This has happened to me on two occasions recently. One, S and I were out with his mom at a mall doing a bit of shopping and decided to hit up one of the bars inside for something to drink.  Within seconds of sitting down, they ask me what I am going to have. S will have a coffee, his mom a gingerino... they look at me expectantly. I don't know what I want to drink - I want to see what they offer then make a decision. Seconds tick by.... the waitress comes back a second time... looking at me expectantly... I am looking at a menu of drinks but feel pressured to respond so - I order a Shakerato (coffee/milk/chilled and shaken) - it's not really what I wanted but everyone was looking at me like I was from Mars not knowing what I wanted immediately upon sitting. lol  Whatever, I shook it off and didn't take much notice.

Fast forward to two weekends ago when S & I went back to Venice to see the rest of La Biennale offerings and as it was around noon when we arrived we stopped at a nearby bar/restaurant for a quick lunch. Same thing happened. within seconds of sitting down, waiter is there, S starts to order - they look at me expectantly. I am a total blank. I have no idea what they have to offer. How can I know what to order if I don't know what they have? So, I asked for a menu, feeling a little embarrassed that I needed to. It was very short  - basically 3 or 4 variations of sandwiches and beverages.

This time I took notice and it led to a discussion not only with my husband but also with my Italian teacher.  In my experience, this is not something that happens in the USA, unless its a place you know well and frequent often. When you sit down, menus are always offered and you enjoy your water while you decide what you want. Here, not so much. Most bars have menus if you want to see them and you should not feel embarrassed like I did by asking to see it. However, forewarned is forearmed - at least now you'll know what to expect and not feel like a idiot for not being ready to order on-the-spot. It seems the safe bet in bars is a panino (could be pressed or cold) with either prosciutto crudo/cotto or a local salami  and some mild cheese or a toast which is white bread with those same ingredients warmed up. Maybe they add some tomato or arugula in there, but that has not been my experience.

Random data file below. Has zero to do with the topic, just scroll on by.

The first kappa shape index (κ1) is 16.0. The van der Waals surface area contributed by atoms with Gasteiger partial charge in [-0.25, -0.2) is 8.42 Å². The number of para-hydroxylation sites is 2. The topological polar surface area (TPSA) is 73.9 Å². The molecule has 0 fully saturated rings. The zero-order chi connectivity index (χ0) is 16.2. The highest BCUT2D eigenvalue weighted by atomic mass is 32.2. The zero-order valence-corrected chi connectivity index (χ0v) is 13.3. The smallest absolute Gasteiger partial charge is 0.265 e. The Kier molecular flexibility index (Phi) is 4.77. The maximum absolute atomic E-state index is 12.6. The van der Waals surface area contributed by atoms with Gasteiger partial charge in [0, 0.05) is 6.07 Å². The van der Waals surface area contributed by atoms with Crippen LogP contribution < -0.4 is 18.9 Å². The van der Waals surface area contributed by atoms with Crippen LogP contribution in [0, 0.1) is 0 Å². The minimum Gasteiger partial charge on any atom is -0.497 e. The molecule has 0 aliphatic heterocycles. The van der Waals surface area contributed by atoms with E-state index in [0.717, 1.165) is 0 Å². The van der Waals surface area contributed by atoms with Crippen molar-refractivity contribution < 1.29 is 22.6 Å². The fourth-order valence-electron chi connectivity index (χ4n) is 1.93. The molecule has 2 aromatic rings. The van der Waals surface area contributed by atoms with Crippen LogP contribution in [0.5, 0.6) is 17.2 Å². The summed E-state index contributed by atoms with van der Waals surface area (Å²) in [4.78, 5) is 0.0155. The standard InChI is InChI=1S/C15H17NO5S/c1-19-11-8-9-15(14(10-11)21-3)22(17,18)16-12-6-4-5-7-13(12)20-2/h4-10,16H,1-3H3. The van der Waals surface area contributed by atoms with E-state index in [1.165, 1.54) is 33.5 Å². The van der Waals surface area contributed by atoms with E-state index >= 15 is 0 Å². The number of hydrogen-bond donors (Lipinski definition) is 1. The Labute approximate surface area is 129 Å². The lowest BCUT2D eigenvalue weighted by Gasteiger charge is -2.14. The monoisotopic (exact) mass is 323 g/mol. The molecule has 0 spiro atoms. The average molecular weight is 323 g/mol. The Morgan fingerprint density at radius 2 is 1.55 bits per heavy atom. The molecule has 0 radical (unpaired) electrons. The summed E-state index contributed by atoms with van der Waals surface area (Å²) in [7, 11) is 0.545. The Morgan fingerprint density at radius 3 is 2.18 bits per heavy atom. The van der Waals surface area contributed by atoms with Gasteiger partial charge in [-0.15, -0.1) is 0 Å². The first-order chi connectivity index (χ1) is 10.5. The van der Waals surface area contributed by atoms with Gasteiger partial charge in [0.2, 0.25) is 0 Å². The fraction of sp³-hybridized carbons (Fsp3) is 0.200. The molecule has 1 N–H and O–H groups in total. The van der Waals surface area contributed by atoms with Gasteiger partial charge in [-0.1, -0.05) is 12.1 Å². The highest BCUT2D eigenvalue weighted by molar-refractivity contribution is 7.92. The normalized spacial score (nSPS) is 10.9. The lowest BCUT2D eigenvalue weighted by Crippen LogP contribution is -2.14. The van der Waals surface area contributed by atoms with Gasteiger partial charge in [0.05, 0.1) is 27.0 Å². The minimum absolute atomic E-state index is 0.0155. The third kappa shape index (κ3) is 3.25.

Am I the only one who has experienced this? Is this some common knowledge that I somehow missed? Ah the cultural learning curve when living in a foreign country....

More later...

PS - this weekend we're planning to go to a Christmas Market up north if the weather holds. Can't want to share!

Tuesday, November 19, 2013

Random Tip: Don't be scared of gas station coffee

In Italy most gas stations still have attendants that pump your gas and a great majority have bars where you can get a coffee, a panino, etc. Don't be afraid of these. In America, there is no way I would eat at most gas stations unless it was something pre-packaged out of a vending machine. But here, you can have a quick cappuccino and brioche (croissant) while filling up your car :)

If you're on the highway - Autogrill = delicious sandwiches and some pretty good last minute gift shopping. We have been known to drive to an Autogrill just to get a panino. (As do other big rest stops along the highways but I can't remember the names).  Small stations around towns may not have the panini but the coffee hits the spot!

More later...

Wednesday, November 13, 2013

OTBP: Terme Euganee

Did you know that for more than 2000 years, people have been visiting the Terme Euganee  to enjoy their thermal pools and spas? The Romans valued the area for its waters and would travel there for its healing benefits and relaxation. Living here, it seems the place is well-known in Italy, Germany, and Russia -  but not I think, to many others. I'm going to let you in on this well-kept (?) secret of Italy so you too can be in the know.